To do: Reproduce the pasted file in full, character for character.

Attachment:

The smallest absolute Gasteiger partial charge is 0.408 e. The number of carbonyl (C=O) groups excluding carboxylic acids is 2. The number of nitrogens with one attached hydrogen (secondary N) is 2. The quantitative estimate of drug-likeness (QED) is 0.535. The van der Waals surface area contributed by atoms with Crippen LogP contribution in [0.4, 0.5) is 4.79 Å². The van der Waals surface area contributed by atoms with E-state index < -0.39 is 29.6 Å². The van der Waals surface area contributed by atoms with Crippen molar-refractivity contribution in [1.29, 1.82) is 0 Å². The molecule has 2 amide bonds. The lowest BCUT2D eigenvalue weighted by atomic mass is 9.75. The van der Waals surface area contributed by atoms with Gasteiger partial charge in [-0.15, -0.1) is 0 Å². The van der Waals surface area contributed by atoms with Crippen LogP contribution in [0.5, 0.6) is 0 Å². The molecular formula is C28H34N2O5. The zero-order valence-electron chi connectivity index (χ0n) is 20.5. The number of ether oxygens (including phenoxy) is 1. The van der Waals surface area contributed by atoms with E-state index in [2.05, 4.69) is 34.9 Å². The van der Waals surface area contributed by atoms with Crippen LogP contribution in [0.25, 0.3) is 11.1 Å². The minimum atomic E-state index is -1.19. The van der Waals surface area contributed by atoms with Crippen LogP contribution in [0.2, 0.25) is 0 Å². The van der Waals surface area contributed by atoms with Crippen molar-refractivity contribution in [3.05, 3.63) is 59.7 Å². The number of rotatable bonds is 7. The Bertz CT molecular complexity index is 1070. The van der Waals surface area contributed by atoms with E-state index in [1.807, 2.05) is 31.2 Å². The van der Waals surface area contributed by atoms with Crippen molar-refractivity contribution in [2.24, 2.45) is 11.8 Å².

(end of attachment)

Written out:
The smallest absolute Gasteiger partial charge is 0.408 e. The number of carbonyl (C=O) groups excluding carboxylic acids is 2. The number of nitrogens with one attached hydrogen (secondary N) is 2. The quantitative estimate of drug-likeness (QED) is 0.535. The van der Waals surface area contributed by atoms with Crippen LogP contribution in [0.4, 0.5) is 4.79 Å². The van der Waals surface area contributed by atoms with E-state index < -0.39 is 29.6 Å². The van der Waals surface area contributed by atoms with Crippen molar-refractivity contribution in [1.29, 1.82) is 0 Å². The molecule has 2 amide bonds. The lowest BCUT2D eigenvalue weighted by atomic mass is 9.75. The van der Waals surface area contributed by atoms with Gasteiger partial charge in [-0.15, -0.1) is 0 Å². The van der Waals surface area contributed by atoms with Crippen LogP contribution in [0.5, 0.6) is 0 Å². The molecular formula is C28H34N2O5. The zero-order valence-electron chi connectivity index (χ0n) is 20.5. The number of ether oxygens (including phenoxy) is 1. The van der Waals surface area contributed by atoms with E-state index in [2.05, 4.69) is 34.9 Å². The van der Waals surface area contributed by atoms with Crippen LogP contribution in [0.25, 0.3) is 11.1 Å². The minimum atomic E-state index is -1.19. The van der Waals surface area contributed by atoms with Crippen LogP contribution in [0.2, 0.25) is 0 Å². The van der Waals surface area contributed by atoms with Crippen molar-refractivity contribution in [3.05, 3.63) is 59.7 Å². The number of rotatable bonds is 7. The Bertz CT molecular complexity index is 1070. The van der Waals surface area contributed by atoms with E-state index in [1.807, 2.05) is 31.2 Å². The van der Waals surface area contributed by atoms with Crippen molar-refractivity contribution in [2.24, 2.45) is 11.8 Å².